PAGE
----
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evibesmusic
Flag for United States of America asked on

Need help comparing time intervals.

Experts,

I am attempting to compare two dynamic time intervals.

Based on the result of these comparisons I assign a value accordingly.

I believe that I am on the right track but, I think that my PHP syntax in my comparator IF statements are incorrect because I am unable to successfully evaluate AM, PM, and EVE shifts accordingly.

Can someone look at my IF statements below and let me know if I am doing something wrong...seems that most of my comparisons always evaluate the AM shifts incorrectly.

//HERE ARE SOME EXAMPLE TIME INTERVALS THAT COULD BE COMPARED

//SHOULD EVALUATE TO A 'AM SHIFT'
//Example Start Time: 1899-12-30 08:30:00
//Example End Time: 1899-12-30 12:30:00

//SHOULD EVALUATE TO A 'PM SHIFT'
//Example Start Time: 1899-12-30 12:30:00
//Example End Time: 1899-12-30 15:30:00

//SHOULD EVALUATE TO A 'EVE SHIFT'
//Example Start Time: 1899-12-30 15:30:00
//Example End Time: 1899-12-30 20:30:00

//SHOULD EVALUATE TO A 'AM & PM SHIFT'
//Example Start Time: 1899-12-30 8:30:00
//Example End Time: 1899-12-30 15:30:00

////////////////////////////////////////////

//CLEAN UP JOBSTART AND JOBENDTIMES FOR COMPARRISON
$start_time = str_replace('1899-12-30', '', $employee['JobStartTime']);
$start_time = date("g:ia", strtotime($start_time));
$end_time = str_replace('1899-12-30', '', $employee['JobEndTime']);
$end_time = date("g:ia", strtotime($end_time));

//AN AM SHIFT STARTS BEFORE 10AM
$am_shift_key = '10:00am';
//A PM SHIFT STARTS BEFORE 3PM AND ENDS AFTER 3PM
$pm_shift_key_before = '3:00pm';
$pm_shift_key_after = '3:00pm';
//A EVE SHIFT STARTS AFTER 3PM
$eve_shift_key = '2:59pm';
			
//COMPARE JOBSTART AND END TIMES AND SET SHIFT TYPE TO 1 IF STATEMENT EVALUATES TO TRUE

//AM SHIFT
if((strtotime('TODAY '. $start_time)) < (strtotime('TODAY '. $am_shift_key))){
	$am_shift_type = 'AM SHIFT';
}//END ELSE IF

//PM SHIFT
if((strtotime('TODAY '. $start_time)) < (strtotime('TODAY '. $pm_shift_key_before)) && (strtotime('TODAY '. $end_time)) > (strtotime('TODAY '. $pm_shift_key_after)) ){
	$pm_shift_type = 'PM SHIFT';
}//END ELSE IF

//EVE SHIFT
if((strtotime('TODAY '. $start_time)) >= (strtotime('TODAY '. $eve_shift_key))){
	$eve_shift_type = 'EVE SHIFT';
}//END ELSE IF
//END COMPARE JOBSTART AND END TIMES AND SET SHIFT TYPE TO 1 IF STATEMENT EVALUATES TO TRUE

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PHPMySQL Server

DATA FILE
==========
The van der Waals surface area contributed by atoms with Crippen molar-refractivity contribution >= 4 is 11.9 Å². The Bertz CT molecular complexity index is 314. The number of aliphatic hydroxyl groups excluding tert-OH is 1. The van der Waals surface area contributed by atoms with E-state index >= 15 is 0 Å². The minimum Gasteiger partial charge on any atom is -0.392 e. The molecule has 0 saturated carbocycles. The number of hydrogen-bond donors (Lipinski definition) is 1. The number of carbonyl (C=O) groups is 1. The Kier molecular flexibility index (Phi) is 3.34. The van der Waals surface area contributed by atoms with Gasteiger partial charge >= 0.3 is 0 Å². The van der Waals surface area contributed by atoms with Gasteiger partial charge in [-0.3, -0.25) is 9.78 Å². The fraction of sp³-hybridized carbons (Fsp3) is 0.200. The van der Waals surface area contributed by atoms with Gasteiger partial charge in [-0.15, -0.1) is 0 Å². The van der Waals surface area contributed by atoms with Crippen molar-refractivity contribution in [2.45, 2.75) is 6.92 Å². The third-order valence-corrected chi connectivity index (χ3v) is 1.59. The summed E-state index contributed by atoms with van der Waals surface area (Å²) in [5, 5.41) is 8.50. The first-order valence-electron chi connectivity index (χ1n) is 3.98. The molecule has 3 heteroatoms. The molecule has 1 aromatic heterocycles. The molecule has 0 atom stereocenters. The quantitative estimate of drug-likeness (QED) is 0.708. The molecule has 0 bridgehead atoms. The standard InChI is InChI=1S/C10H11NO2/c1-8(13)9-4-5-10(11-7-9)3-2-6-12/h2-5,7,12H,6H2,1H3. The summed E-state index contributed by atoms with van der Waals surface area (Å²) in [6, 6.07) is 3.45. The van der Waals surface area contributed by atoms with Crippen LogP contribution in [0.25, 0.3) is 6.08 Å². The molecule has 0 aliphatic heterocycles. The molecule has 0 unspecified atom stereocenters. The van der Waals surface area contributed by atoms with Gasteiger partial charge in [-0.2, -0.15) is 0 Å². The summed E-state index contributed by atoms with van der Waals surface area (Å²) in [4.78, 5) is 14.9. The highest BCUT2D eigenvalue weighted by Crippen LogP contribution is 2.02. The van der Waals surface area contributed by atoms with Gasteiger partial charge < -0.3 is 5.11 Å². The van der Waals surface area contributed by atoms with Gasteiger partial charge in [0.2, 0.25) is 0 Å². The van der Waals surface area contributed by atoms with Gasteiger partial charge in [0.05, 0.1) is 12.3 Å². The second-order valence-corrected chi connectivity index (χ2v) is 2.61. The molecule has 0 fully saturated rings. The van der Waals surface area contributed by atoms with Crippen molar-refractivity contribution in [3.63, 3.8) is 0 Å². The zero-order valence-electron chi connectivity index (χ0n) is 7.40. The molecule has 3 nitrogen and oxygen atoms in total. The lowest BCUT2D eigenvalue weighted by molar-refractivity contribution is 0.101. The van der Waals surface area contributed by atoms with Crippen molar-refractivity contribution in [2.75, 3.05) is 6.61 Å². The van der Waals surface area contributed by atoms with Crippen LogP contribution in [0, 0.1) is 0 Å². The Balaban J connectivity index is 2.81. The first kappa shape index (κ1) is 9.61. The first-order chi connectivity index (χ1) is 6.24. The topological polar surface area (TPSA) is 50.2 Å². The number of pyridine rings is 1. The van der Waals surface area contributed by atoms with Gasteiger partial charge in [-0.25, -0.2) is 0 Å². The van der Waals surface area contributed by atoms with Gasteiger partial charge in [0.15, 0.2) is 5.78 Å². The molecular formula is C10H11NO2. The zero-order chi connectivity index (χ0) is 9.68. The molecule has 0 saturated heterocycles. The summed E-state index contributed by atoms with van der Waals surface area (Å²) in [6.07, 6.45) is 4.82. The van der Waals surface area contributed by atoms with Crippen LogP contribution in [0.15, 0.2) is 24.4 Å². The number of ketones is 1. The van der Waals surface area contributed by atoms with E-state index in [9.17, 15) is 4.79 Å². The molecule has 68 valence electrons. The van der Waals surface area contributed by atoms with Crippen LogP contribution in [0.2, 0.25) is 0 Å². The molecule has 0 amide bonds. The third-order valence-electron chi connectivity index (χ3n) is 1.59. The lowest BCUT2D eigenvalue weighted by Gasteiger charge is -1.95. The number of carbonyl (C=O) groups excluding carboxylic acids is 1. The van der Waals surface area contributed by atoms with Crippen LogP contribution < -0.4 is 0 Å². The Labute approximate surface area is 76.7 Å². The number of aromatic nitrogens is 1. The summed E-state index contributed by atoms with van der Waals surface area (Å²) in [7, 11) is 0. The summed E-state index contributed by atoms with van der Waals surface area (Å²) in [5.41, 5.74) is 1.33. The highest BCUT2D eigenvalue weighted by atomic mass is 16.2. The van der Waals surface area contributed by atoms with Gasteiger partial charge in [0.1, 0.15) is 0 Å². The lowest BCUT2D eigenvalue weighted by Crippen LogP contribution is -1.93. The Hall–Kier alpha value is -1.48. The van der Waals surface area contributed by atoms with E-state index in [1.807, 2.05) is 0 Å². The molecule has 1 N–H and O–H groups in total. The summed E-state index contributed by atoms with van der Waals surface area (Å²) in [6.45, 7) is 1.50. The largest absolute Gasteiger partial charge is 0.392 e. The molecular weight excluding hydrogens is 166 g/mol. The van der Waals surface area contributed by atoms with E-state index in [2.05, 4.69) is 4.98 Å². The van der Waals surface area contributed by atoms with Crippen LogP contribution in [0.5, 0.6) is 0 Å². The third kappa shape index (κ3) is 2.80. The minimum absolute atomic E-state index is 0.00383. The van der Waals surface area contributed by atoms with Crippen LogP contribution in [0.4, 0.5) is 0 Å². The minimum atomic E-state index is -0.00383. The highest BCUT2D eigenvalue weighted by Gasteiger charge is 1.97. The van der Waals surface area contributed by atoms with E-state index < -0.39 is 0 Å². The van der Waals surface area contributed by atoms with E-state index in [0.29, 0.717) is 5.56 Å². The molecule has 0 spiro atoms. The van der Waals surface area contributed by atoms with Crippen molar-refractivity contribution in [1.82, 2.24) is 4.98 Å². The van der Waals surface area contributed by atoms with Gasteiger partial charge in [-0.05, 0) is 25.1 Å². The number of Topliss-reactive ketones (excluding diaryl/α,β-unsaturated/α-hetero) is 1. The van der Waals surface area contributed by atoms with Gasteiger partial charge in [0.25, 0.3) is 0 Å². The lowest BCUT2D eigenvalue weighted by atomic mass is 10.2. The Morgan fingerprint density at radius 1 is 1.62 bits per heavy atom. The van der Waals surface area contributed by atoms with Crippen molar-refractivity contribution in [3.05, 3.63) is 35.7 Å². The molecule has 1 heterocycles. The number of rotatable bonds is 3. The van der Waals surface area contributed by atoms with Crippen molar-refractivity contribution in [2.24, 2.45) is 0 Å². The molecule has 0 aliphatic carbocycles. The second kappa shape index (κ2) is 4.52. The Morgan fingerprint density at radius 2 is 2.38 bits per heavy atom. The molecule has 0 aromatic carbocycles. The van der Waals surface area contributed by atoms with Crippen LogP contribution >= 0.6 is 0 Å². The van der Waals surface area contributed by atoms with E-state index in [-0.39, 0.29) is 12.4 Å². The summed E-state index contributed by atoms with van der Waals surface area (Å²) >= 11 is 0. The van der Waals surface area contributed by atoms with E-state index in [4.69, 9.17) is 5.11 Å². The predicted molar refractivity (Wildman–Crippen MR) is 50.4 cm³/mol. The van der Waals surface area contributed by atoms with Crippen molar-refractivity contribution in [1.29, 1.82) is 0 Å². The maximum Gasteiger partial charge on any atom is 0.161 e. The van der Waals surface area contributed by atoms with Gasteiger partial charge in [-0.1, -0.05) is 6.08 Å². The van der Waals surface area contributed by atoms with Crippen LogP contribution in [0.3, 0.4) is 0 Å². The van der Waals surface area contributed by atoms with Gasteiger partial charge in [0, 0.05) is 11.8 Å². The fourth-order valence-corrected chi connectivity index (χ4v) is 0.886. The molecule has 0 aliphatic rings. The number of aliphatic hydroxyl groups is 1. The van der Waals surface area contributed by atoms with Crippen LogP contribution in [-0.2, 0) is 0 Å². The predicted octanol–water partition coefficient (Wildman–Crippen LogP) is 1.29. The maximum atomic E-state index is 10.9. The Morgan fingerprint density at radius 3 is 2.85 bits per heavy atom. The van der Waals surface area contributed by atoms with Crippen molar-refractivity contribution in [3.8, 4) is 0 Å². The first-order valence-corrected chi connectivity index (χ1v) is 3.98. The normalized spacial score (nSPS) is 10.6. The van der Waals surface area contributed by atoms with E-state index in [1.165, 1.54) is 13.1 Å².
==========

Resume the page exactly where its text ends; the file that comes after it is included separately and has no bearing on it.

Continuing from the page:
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Last Comment
Ray Paseur

8/22/2022 - Mon
Dave Baldwin

'strtotime' is specified to return the seconds since 1970 so I don't think your 1899 dates are going to work.

http://php.net/manual/en/function.strtotime.php
evibesmusic

ASKER
@Dave:

I clean up my $start_time and $end_time variables to strip them so they take the following format "00:00am".

Would strtotime() still not work when that is done?
Ray Paseur

Have a read of this.  There are many ways to bollix it up, but once you've got the right ideas about time without dates, it will work right all the time.  Just don't choose a date that happens to be February 29, or the boundary of daylight savings time.
https://www.experts-exchange.com/Web_Development/Web_Languages-Standards/PHP/A_201-Handling-date-and-time-in-PHP-and-MySQL.html
I started with Experts Exchange in 2004 and it's been a mainstay of my professional computing life since. It helped me launch a career as a programmer / Oracle data analyst
William Peck
Dave Baldwin

"00:00am" will cause you problems where ever Daylight Savings Time is observed.   'strtotime' returns a 'timestamp' which is the number of seconds since 1970.
Ray Paseur

Looking over the code and comments, it seems that we lack some consolidation of thought about the start and end times of the three shifts.  Please post the following details.

AM shift starts at ____ and ends at ____
PM shift starts at ____ and ends at ____
Eve shift starts at ____ and ends at ____

Thanks, ~Ray
Ray Paseur

Regarding the values from strtotime(), this quote is from the online man page:

The valid range of a timestamp is typically from Fri, 13 Dec 1901 20:45:54 UTC to Tue, 19 Jan 2038 03:14:07 UTC. (These are the dates that correspond to the minimum and maximum values for a 32-bit signed integer.)

Prior to PHP 5.1.0, not all platforms support negative timestamps, therefore your date range may be limited to no earlier than the Unix epoch. This means that e.g. dates prior to Jan 1, 1970 will not work on Windows, some Linux distributions, and a few other operating systems.

For 64-bit versions of PHP, the valid range of a timestamp is effectively infinite, as 64 bits can represent approximately 293 billion years in either direction.
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